I recently came across this article Steve Job’s Definition of “Smart” will Reprogram Your Idea of Intelligence from Alan Trapulionis which explains around Steve’s Jobs’ idea of smartness. The infographic above is my attempt to give some visual interpretation to Steve’s idea.
Who is smart?
Smartness is usually judged through IQ or the ability to do well in the exams, however, you will see many of these smart people from school or university struggle when it comes to practical life. The education system teaches how to get better at doing exams, solving questions which makes you do well in short sprints, however, practical life is more of a marathon where perfecting smaller things at zoomed-in level do not matter as much and what matters more is the ability to think from a bigger perspective without getting discouraged by failures or setbacks or not keeping up to pace with others in the short-term.
Many smart people end up not achieving their potential because it is this ability to zoom out and look at things from wider perspective that our system does not develop. You will find many smart people with high IQs working for people with comparatively not as high IQ mainly because of the mentioned reason.
Steve, in the following video, shares his views about what makes someone smart:
According to Steve “A lot of (what it means to be smart) is the ability to zoom out, like you’re in a city and you could look at the whole thing from the 80th floor down at the city. And while other people are trying to figure out how to get from point A to point B reading these stupid little maps, you could just see it in front of you. You can see the whole thing.”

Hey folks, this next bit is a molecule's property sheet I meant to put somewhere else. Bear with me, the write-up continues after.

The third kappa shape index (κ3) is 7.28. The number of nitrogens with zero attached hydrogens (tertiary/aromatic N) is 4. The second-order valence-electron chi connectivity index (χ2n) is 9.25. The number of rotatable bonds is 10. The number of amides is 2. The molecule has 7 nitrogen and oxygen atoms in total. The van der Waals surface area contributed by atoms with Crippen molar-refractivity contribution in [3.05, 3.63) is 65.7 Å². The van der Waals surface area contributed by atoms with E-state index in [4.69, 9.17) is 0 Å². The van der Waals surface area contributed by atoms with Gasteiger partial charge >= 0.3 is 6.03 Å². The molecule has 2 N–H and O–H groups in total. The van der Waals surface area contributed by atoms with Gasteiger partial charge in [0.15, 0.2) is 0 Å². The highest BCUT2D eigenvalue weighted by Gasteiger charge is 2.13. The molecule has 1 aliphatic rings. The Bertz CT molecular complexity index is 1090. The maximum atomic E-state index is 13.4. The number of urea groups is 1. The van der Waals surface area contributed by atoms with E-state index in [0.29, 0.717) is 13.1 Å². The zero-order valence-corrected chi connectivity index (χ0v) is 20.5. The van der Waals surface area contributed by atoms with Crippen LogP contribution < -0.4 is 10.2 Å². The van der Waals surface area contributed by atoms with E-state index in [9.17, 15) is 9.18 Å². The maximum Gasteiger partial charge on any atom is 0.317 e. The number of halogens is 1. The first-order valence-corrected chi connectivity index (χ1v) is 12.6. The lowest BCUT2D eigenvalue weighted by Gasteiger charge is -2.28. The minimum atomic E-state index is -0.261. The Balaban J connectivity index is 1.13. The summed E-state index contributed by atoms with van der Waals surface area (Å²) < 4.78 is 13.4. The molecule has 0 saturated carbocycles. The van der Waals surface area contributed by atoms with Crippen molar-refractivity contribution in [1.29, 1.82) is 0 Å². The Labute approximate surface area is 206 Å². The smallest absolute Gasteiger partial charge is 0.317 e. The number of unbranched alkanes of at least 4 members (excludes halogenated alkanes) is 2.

Steve summarize the whole concept very well. Point A to point B for many of us is all about going to work Monday to Friday, look forward to weekend, pay the rent and keep repeating the cycle. Problem with having high IQ and being smart in conventional terms as we measure today is that your path is pretty much given to you (do well at school, go to best college, then university and then get a great job) and you get tangled up so much in turning each of these handles at different stages of your life that you forget to look at the wider perspective. Those who manage to end up widening this perspective and look beyond points A and B are the smart people.
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